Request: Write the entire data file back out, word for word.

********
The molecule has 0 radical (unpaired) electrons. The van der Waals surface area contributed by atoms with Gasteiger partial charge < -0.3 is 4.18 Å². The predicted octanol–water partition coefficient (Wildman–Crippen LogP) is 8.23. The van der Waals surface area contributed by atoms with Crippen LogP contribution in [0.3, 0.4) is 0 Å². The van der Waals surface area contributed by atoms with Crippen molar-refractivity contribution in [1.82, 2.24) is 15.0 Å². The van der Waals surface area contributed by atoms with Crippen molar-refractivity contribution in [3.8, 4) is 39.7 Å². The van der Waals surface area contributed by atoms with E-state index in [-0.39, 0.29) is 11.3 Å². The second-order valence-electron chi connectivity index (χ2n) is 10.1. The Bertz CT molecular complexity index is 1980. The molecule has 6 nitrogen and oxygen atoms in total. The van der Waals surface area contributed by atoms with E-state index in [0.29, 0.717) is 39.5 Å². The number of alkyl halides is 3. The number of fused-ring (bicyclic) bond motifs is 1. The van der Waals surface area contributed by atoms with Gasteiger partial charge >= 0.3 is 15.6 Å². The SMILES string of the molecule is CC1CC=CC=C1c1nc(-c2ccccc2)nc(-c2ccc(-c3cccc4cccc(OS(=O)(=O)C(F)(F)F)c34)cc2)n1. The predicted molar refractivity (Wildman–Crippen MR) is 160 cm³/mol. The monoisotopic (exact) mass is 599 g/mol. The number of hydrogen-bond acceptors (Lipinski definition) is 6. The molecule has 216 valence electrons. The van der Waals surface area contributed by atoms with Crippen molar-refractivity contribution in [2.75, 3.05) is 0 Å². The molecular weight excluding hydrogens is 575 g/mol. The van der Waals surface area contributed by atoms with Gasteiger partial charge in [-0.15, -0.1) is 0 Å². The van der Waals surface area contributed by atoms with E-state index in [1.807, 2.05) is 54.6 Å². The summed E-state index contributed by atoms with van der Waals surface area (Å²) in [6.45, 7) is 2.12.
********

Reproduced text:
The molecule has 0 radical (unpaired) electrons. The van der Waals surface area contributed by atoms with Gasteiger partial charge < -0.3 is 4.18 Å². The predicted octanol–water partition coefficient (Wildman–Crippen LogP) is 8.23. The van der Waals surface area contributed by atoms with Crippen LogP contribution in [0.3, 0.4) is 0 Å². The van der Waals surface area contributed by atoms with Crippen molar-refractivity contribution in [1.82, 2.24) is 15.0 Å². The van der Waals surface area contributed by atoms with Crippen molar-refractivity contribution in [3.8, 4) is 39.7 Å². The van der Waals surface area contributed by atoms with E-state index in [-0.39, 0.29) is 11.3 Å². The second-order valence-electron chi connectivity index (χ2n) is 10.1. The Bertz CT molecular complexity index is 1980. The molecule has 6 nitrogen and oxygen atoms in total. The van der Waals surface area contributed by atoms with E-state index in [0.29, 0.717) is 39.5 Å². The number of alkyl halides is 3. The number of fused-ring (bicyclic) bond motifs is 1. The van der Waals surface area contributed by atoms with Gasteiger partial charge >= 0.3 is 15.6 Å². The SMILES string of the molecule is CC1CC=CC=C1c1nc(-c2ccccc2)nc(-c2ccc(-c3cccc4cccc(OS(=O)(=O)C(F)(F)F)c34)cc2)n1. The predicted molar refractivity (Wildman–Crippen MR) is 160 cm³/mol. The monoisotopic (exact) mass is 599 g/mol. The number of hydrogen-bond acceptors (Lipinski definition) is 6. The molecule has 216 valence electrons. The van der Waals surface area contributed by atoms with Crippen molar-refractivity contribution in [2.75, 3.05) is 0 Å². The molecular weight excluding hydrogens is 575 g/mol. The van der Waals surface area contributed by atoms with Gasteiger partial charge in [-0.15, -0.1) is 0 Å². The van der Waals surface area contributed by atoms with E-state index in [1.807, 2.05) is 54.6 Å². The summed E-state index contributed by atoms with van der Waals surface area (Å²) in [6.45, 7) is 2.12.